Few of Savannah’s squares have survived in a form that even loosely resembles their appearance in centuries past. In the 18th and early 19th centuries, devastating fires that swept across the city destroyed many of the buildings then standing. More recently, the wrecking ball and redevelopments have changed many of the squares – and the streets that surround them – beyond measure.
Calhoun Square, however, not laid out until after Savannah’s worst fires were in its past and otherwise preserved from change perhaps more by coincidence than for any definite reason, provides probably the best example of how Savannah might once have looked.
It alone of all Savannah’s squares still retains each of its original buildings: homes erected in the 1850s and 1860s, the old Massie School house, built soon after the square was laid out, and the imposing Wesley Monumental United Methodist Church.
The square itself, like most parks, has only improved over the years, its now mature trees casting a deep and welcome shade over its lawns and old brick walks.
Calhoun Square is located to the southeast of the Historic District, at the intersection of Abercorn and East Wayne Streets, not far east of the central Bull Street promenade. Surrounding Calhoun Ward is bounded by Jones, Drayton, Lincoln and Gaston Streets. See on map
Westwards is Monterey Square, where you can see the Mercer-Williams House and Savannah’s 19th-century Jewish synagogue, Mickve Israel. East is Whitefield Square, home to the historic black Beth Eden and First Congregational churches; north is Lafayette Square, with two historic house museums and the Cathedral of St John the Baptist. South of Calhoun is the lower Historic District, into which the square plan was not extended.
The square was named for the recently deceased John C Calhoun (1782-1850). A politician and political theorist, Calhoun served as Senator for South Carolina, Secretary of War and Secretary of State. He also served as vice president under two presidents, John Quincy Adams and Andrew Jackson, between 1825 and 1832.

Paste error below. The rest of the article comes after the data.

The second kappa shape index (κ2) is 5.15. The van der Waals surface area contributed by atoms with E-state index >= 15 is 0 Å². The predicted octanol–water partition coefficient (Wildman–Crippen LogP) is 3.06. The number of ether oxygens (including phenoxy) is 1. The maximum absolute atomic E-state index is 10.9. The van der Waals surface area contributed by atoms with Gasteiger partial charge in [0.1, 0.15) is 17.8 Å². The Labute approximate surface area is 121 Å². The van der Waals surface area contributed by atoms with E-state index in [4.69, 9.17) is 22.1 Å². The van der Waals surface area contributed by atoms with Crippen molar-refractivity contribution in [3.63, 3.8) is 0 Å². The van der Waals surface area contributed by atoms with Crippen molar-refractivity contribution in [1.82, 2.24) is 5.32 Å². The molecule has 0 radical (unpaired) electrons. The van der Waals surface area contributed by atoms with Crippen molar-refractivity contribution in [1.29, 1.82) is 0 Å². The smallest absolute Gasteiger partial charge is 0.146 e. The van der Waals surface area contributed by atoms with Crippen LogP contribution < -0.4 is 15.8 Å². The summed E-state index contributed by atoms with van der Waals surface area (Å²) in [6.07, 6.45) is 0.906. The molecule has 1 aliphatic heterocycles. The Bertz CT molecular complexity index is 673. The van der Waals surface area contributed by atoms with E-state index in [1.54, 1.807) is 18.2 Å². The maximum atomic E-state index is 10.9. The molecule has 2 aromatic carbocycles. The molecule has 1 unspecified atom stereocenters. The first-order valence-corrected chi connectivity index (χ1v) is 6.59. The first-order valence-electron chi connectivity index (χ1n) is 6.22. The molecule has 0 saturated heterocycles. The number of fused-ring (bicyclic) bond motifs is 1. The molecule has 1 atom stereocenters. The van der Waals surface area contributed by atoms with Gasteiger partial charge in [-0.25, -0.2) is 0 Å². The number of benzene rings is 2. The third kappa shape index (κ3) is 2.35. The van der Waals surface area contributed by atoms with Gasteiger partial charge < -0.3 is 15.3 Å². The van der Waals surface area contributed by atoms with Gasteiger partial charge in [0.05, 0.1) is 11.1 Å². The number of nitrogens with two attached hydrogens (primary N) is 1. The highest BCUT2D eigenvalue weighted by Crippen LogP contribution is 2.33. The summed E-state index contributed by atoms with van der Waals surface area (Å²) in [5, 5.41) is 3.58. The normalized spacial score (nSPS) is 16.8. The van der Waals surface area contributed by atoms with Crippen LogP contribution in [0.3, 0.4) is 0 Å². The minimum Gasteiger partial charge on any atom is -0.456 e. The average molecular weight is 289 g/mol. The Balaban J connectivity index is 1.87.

An advocate of slavery, a defender of the “minority rights” of southern slaveholders against the non-slaveholding North and the right of states to nullify federal laws that opposed their own interests, besides his support for the expansion of slavery into what would become the American West, Calhoun had many supporters in his native South.
Coming so soon after his death and the Compromise of 1850 the previous year, the naming of one of Savannah’s new squares for John Calhoun was perhaps intended to be one of the city’s most aggressively political commemorative acts.
Calhoun Square was laid out in 1851, one of the last squares – along with Troup Square to its northeast and Whitefield Square to its immediate east – to be created according to Savannah’s plan.
Calhoun Square, like all Savannah’s Historic District squares, was laid out on the city’s common lands surrounding its already built up areas. The specific area in which Calhoun Square is located, however, is believed to have once been the site of an early 19th century burial ground, where Savannah’s African Americans, slave and free, were buried.
The official location of the burial ground was further to the east, under the present Whitefield Square, but in the absence of any clear markers designating the ground and its boundaries, many people were inevitably buried outside of its limits.
A human skull was unearthed in Calhoun Square in the early 2000s, and it is estimated that several hundred people, mostly slaves, may have been buried here and in the vicinity.
The Massie Heritage Center fronts on the southern side of the square. The Center was formerly a public school, operated for Savannah’s white children since 1856, but closed in the 1970s. The buildings (designed by noted Savannah archtitect John Norris and listed on the National Register of Historic Places) have since been put to new use as a museum for promoting the understanding of Savannah’s history.
On the western side of the square is the Wesley Monumental Methodist Church, established in 1868 as a tribute to John and Charles Wesley, early residents of Georgia and founders of Methodism. The current Gothic-style building was completed in 1890.